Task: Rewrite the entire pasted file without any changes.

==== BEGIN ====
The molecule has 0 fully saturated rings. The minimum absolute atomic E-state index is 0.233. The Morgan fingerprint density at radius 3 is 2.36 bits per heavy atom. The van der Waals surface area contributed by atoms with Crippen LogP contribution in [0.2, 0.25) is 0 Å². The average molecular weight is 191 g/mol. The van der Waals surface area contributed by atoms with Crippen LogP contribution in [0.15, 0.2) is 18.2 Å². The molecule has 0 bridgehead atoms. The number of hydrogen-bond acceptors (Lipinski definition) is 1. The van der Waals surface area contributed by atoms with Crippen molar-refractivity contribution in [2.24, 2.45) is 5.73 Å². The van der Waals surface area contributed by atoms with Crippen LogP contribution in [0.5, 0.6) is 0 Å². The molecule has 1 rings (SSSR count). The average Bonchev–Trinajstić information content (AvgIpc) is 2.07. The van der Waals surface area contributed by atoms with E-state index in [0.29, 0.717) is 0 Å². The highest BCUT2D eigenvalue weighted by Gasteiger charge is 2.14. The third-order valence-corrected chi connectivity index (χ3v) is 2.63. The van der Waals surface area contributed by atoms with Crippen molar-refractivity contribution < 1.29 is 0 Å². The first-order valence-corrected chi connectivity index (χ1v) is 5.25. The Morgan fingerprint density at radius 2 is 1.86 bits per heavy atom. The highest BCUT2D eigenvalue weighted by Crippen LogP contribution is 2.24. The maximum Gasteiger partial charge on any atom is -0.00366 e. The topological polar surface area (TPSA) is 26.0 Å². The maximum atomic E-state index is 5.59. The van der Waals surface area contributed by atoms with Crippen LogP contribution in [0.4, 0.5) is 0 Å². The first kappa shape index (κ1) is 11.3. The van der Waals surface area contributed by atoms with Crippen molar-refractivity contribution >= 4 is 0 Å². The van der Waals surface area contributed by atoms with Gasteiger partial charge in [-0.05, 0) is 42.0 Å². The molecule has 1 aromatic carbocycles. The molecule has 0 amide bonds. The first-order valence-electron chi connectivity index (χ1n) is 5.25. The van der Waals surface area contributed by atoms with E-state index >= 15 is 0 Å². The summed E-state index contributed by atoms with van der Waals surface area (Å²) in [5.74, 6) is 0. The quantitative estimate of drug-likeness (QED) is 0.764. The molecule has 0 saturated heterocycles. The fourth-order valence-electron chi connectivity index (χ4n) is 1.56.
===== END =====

The molecule has 0 fully saturated rings. The minimum absolute atomic E-state index is 0.233. The Morgan fingerprint density at radius 3 is 2.36 bits per heavy atom. The van der Waals surface area contributed by atoms with Crippen LogP contribution in [0.2, 0.25) is 0 Å². The average molecular weight is 191 g/mol. The van der Waals surface area contributed by atoms with Crippen LogP contribution in [0.15, 0.2) is 18.2 Å². The molecule has 0 bridgehead atoms. The number of hydrogen-bond acceptors (Lipinski definition) is 1. The van der Waals surface area contributed by atoms with Crippen molar-refractivity contribution in [2.24, 2.45) is 5.73 Å². The van der Waals surface area contributed by atoms with Crippen LogP contribution in [0.5, 0.6) is 0 Å². The molecule has 1 rings (SSSR count). The average Bonchev–Trinajstić information content (AvgIpc) is 2.07. The van der Waals surface area contributed by atoms with E-state index in [0.29, 0.717) is 0 Å². The highest BCUT2D eigenvalue weighted by Gasteiger charge is 2.14. The third-order valence-corrected chi connectivity index (χ3v) is 2.63. The van der Waals surface area contributed by atoms with Crippen molar-refractivity contribution < 1.29 is 0 Å². The first-order valence-corrected chi connectivity index (χ1v) is 5.25. The Morgan fingerprint density at radius 2 is 1.86 bits per heavy atom. The highest BCUT2D eigenvalue weighted by Crippen LogP contribution is 2.24. The maximum Gasteiger partial charge on any atom is -0.00366 e. The topological polar surface area (TPSA) is 26.0 Å². The maximum atomic E-state index is 5.59. The van der Waals surface area contributed by atoms with Crippen LogP contribution in [0.4, 0.5) is 0 Å². The first kappa shape index (κ1) is 11.3. The van der Waals surface area contributed by atoms with Crippen molar-refractivity contribution >= 4 is 0 Å². The van der Waals surface area contributed by atoms with Gasteiger partial charge in [-0.05, 0) is 42.0 Å². The molecule has 1 aromatic carbocycles. The molecule has 0 amide bonds. The first-order valence-electron chi connectivity index (χ1n) is 5.25. The van der Waals surface area contributed by atoms with E-state index >= 15 is 0 Å². The summed E-state index contributed by atoms with van der Waals surface area (Å²) in [5.74, 6) is 0. The quantitative estimate of drug-likeness (QED) is 0.764. The molecule has 0 saturated heterocycles. The fourth-order valence-electron chi connectivity index (χ4n) is 1.56.